If You Happen To Be In London


We have been meaning for nearly a year to recommend this article on the relationship between one man and several artists who were otherwise completely unrecognized by the art establishment over many decades. With this man as a champion, after a long effort the artists have finally come into the recognition previously denied to them.

This new show in London reminds us not only to share that article, but to share this review. What explains our interest in this sort of exhibit is the outsider status of the artists. Not “bad boy” outsiders clamoring for attention, but innovators. Thanks to London Review of Books for this review of a current show at the Tate:

‘Proud’ is an epithet that extends from the parade to the workbench. The swagger of troops marching down the street is transferred by the carpenter to the nail that juts out, no less cocky, no less full of itself. There’s much in Tate Britain’s new exhibition, British Folk Art (until 31 August), that straddles both forms of pride. It opens with a fanfare of stout, galumphing tradesmen’s signs: the outsize models of boots, keys, teapots, top hats and so on that dangled over high streets two centuries ago. In the galleries beyond, weighty loads of colour are stitched or collaged onto banners, quilts and pictures in frames. The pigs and pigeons are very plump and each ship at sea is – as it were – ‘the good ship’, her sails unfurled and rigging immaculate. The show’s exultant centrepiece is a gallery painted marine blue in which figureheads redeemed from ship-breakers’ yards surge forward on all sides, dominated by a colossal moustachioed nawab carved in the Bombay Docks in 1831. A unicorn from Portsmouth, opposite it, must be the most manically aggressive equine ever invented. The woodcarver’s dreams of mastery and speed confer on the beast a muzzle of wild, pumped up muscularity: it’s a Bugatti for the age of sail. (It has been repainted who knows how many times since then, but surely the grace note of the lines drawn on the eyes follows the initial artist’s inspiration.)

Martin Myrone, one of the show’s curators, cautiously suggests that the figureheads, with their ‘chunky modelling’, ‘emphatic characterisation’ and ‘vernacular energy’, ‘might be considered as the exemplary form of folk art, construed as an aesthetic category’. ‘Cautiously’, because once you judge anything to be ‘folk art’, the discussion can snarl up in class-based knots. Folk is ‘them’, those not talking proper, not doing the judging: most typically, in this case, the artisans of imperial, industrialising Britain, a century or so either side of 1840. ‘Folk art’ enthusiasts can’t avoid this awkward speech position and, wisely, Myrone and his colleagues Ruth Kenny and Jeff McMillan don’t try to tidy it up. Rather, they let their eyes and curiosity take them on a ramble. If these lure them into an omnium gatherum – in one place, those Indian woodcarvers at work; in another, a French prisoner of war shaving mutton bones to construct a cockerel – well, they can cite contemporary museologists who dignify the effect as ‘polyphonic forms of chattering’.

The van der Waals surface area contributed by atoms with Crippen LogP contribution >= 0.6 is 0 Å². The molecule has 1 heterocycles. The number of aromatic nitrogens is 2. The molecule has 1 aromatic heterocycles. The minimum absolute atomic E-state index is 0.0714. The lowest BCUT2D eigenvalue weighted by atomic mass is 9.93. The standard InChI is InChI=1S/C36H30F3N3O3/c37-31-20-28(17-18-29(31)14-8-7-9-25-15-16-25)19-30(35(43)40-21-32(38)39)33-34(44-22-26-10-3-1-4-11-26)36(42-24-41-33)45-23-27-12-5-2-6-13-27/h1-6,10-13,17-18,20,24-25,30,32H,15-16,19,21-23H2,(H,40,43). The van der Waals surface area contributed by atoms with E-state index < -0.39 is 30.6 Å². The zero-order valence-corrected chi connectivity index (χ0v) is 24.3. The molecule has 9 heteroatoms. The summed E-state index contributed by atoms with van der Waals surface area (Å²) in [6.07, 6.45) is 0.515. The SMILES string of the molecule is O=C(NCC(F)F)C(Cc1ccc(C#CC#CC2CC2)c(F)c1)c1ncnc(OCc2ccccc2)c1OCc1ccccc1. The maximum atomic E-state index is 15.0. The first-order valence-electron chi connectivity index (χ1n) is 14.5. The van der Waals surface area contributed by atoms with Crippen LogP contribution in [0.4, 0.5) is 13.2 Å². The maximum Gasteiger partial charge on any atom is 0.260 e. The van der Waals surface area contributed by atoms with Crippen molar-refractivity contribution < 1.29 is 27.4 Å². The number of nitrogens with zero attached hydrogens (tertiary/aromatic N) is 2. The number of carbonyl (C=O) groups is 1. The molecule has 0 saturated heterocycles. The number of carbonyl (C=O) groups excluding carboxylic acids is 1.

‘Chunky’ and ‘emphatic’ are Myrone’s stabs at giving folk art a formal – rather than a historical and social – character. But the effort winds you back to questions of what you can say from where. The masterpiece of the show is a very large quilt – some three metres long – completed by the Wrexham military tailor James Williams in 1852, after ten years’ stitching. It is a staggering feat of visual organisation, corralling thousands of offcuts of red, buff, black and blue regimental cloth into eye-dazzling rhythms underpinned by complex harmonies and punchily drawn imagery. Its thematic ambitions seem correspondingly large. Quilting, as the exhibition demonstrates, was a communal pastime in Victorian barracks and gun decks: another, even more vibrant example comes from the Crimean War, and a later photograph shows sailors gathered round sewing machines. Folk art here was a matter of ‘us’, males bonding over abstract or patriotic designs. Williams went beyond that. In his scheme, the four national symbols of the British Isles are upstaged by something like a résumé of human history, ranging through Adam, Cain, Noah and Jonah to Africa and China and the modernity of steam engines and viaducts.

‘Something like’, because whatever Williams might have wished to say was so broad that it baffles paraphrase. His quilt amazes rather than articulates, and for all that it’s a public piece, displayed at eisteddfodau, it stands as a monument to private obsession, rather like the concrete castle built by a retired eccentric in 1950s Hampshire, a film of which forms the show’s last exhibit. There was only so much you could communicate with this kind of art…

Read the whole review here.

Leave a Reply

Fill in your details below or click an icon to log in:

WordPress.com Logo

You are commenting using your WordPress.com account. Log Out /  Change )

Facebook photo

You are commenting using your Facebook account. Log Out /  Change )

Connecting to %s